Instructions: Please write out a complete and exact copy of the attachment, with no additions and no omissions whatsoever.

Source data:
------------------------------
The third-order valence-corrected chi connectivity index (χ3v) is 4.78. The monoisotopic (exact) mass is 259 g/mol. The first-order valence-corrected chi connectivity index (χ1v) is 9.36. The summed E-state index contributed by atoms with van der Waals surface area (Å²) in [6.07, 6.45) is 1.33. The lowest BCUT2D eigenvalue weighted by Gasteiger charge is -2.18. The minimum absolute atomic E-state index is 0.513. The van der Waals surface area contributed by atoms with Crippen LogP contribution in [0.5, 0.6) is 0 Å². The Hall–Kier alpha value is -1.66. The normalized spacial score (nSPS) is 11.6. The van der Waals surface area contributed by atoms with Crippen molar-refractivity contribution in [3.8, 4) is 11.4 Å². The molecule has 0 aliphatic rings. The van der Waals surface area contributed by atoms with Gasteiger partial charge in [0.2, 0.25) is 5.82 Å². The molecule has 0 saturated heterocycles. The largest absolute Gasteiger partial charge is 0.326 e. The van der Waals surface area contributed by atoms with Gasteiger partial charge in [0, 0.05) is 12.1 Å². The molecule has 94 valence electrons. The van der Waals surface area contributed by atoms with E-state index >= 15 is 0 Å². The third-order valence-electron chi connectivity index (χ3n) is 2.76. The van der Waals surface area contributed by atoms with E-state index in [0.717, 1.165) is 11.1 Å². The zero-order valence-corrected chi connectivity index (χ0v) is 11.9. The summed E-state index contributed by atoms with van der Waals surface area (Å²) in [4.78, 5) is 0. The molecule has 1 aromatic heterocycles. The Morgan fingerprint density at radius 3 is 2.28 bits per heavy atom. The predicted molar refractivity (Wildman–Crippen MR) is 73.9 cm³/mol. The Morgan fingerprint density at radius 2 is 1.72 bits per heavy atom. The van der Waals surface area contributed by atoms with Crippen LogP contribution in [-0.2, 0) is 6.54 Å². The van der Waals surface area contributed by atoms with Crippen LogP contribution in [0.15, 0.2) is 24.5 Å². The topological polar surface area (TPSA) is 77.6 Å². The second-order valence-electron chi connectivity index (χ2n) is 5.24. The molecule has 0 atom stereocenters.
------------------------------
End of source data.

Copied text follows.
The third-order valence-corrected chi connectivity index (χ3v) is 4.78. The monoisotopic (exact) mass is 259 g/mol. The first-order valence-corrected chi connectivity index (χ1v) is 9.36. The summed E-state index contributed by atoms with van der Waals surface area (Å²) in [6.07, 6.45) is 1.33. The lowest BCUT2D eigenvalue weighted by Gasteiger charge is -2.18. The minimum absolute atomic E-state index is 0.513. The van der Waals surface area contributed by atoms with Crippen LogP contribution in [0.5, 0.6) is 0 Å². The Hall–Kier alpha value is -1.66. The normalized spacial score (nSPS) is 11.6. The van der Waals surface area contributed by atoms with Crippen molar-refractivity contribution in [3.8, 4) is 11.4 Å². The molecule has 0 aliphatic rings. The van der Waals surface area contributed by atoms with Gasteiger partial charge in [0.2, 0.25) is 5.82 Å². The molecule has 0 saturated heterocycles. The largest absolute Gasteiger partial charge is 0.326 e. The van der Waals surface area contributed by atoms with Gasteiger partial charge in [0, 0.05) is 12.1 Å². The molecule has 94 valence electrons. The van der Waals surface area contributed by atoms with E-state index >= 15 is 0 Å². The third-order valence-electron chi connectivity index (χ3n) is 2.76. The van der Waals surface area contributed by atoms with E-state index in [0.717, 1.165) is 11.1 Å². The zero-order valence-corrected chi connectivity index (χ0v) is 11.9. The summed E-state index contributed by atoms with van der Waals surface area (Å²) in [4.78, 5) is 0. The molecule has 1 aromatic heterocycles. The Morgan fingerprint density at radius 3 is 2.28 bits per heavy atom. The predicted molar refractivity (Wildman–Crippen MR) is 73.9 cm³/mol. The Morgan fingerprint density at radius 2 is 1.72 bits per heavy atom. The van der Waals surface area contributed by atoms with Crippen LogP contribution in [-0.2, 0) is 6.54 Å². The van der Waals surface area contributed by atoms with Crippen LogP contribution in [0.15, 0.2) is 24.5 Å². The topological polar surface area (TPSA) is 77.6 Å². The second-order valence-electron chi connectivity index (χ2n) is 5.24. The molecule has 0 atom stereocenters.